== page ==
The Dos and Don’ts of Friends with Benefits

By Lauren Feldman

For those not in-the-know, Urban Dictionary defines “Friends with Benefits” as “two good friends who have casual sex without a monogamous relationship or any kind of commitment.”

For those in the loop, it is a best-of-both-worlds combo of camaraderie and pleasure so good, it seems destined to fail.

With a dating scene at Harvard that can seem as futile as Quadded freshmen hoping to “wish” themselves into a new abode on Housing Day, the elusive FWB relationship can seem pretty appealing. But in order to avoid having a friend with goodies turn into just another disappointing Harvard hook-up, here’s what you need to know.

Friends Forever:

Do: Make sure you’re actually friends with your partner beforehand. The purpose of FWB is to add on to a rapport that it is already there. This relationship should be strong enough to weather the storm when sex is thrown into the equation.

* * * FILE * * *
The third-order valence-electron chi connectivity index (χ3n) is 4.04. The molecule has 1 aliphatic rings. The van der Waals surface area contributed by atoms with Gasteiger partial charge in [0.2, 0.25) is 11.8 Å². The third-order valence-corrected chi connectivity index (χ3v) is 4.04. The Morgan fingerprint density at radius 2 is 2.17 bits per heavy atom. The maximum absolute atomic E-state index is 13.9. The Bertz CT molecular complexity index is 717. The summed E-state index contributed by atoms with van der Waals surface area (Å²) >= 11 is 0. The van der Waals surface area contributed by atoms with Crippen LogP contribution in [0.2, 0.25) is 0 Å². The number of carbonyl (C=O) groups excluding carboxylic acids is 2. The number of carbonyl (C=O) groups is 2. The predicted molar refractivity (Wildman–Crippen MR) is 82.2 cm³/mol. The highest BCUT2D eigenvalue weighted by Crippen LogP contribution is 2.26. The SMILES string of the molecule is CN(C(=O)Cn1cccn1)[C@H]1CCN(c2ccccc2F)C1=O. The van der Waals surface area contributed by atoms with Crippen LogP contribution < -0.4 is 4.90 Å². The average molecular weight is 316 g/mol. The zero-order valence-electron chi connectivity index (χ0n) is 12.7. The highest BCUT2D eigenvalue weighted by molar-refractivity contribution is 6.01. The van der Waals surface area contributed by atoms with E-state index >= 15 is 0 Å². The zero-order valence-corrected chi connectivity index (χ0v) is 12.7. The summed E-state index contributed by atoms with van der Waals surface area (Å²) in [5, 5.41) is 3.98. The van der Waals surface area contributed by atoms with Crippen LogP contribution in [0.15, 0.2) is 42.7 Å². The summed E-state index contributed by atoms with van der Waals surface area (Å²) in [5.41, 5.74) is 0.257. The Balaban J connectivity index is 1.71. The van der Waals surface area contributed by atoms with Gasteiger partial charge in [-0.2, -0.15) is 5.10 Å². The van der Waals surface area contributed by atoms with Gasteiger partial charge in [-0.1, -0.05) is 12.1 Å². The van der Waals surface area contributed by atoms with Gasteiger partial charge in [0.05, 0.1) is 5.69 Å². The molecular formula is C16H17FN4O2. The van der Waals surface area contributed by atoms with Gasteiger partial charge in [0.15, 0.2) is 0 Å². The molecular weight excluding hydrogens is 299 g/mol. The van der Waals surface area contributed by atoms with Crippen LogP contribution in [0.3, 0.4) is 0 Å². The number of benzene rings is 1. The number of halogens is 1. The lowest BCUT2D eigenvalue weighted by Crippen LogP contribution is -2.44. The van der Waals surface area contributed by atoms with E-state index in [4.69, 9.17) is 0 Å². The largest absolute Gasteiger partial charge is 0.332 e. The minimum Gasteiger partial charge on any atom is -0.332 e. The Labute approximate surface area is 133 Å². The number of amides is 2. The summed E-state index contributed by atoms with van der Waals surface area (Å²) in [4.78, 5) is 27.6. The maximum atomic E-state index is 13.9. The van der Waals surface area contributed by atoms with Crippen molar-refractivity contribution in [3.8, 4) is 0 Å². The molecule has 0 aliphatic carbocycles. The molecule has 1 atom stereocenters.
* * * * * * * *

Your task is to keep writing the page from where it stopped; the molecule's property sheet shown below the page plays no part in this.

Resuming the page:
Don’t: Make it all about sex, no matter how good the sex is. FWB should be supplemented by platonic, friend-y activities. Hanging out with your partner in larger groups is a good way to avoid the temptation.

It’s Free, You’re Free:

Do:  Feel comfortable relying on your FWB for emotional support. Doing so is crucial for ensuring that your friendship lasts while and after the benefits dry up. However…

Don’t: Use your FWB as a crutch. A good rule of thumb: If you wouldn’t cry to your partner about your goldfish dying prior to becoming FWB, don’t do it now.

Snap Out of It:

Do: Avoid using relationship-y labels. No matter how adorable “pookie” may seem when he/she flashes that smile, terms of endearment like these make the line between “just friends” and “more than” even murkier. Also, your mutual acquaintances will be grateful.

Don’t: Get jealous when he/she expresses interest in other people, or upset when he/she is suddenly less interested in you. For FWB, your status is “friends,” and you’re both still single.

And the ultimate rule:

Don’t: Be FWB with someone you’re interested in romantically. FWB is all about navigating the fine lines. Unless you’re absolutely sure you don’t want a full-blown relationship, FWB is not for you — someone will end up hurt, and you’ll both regret it.

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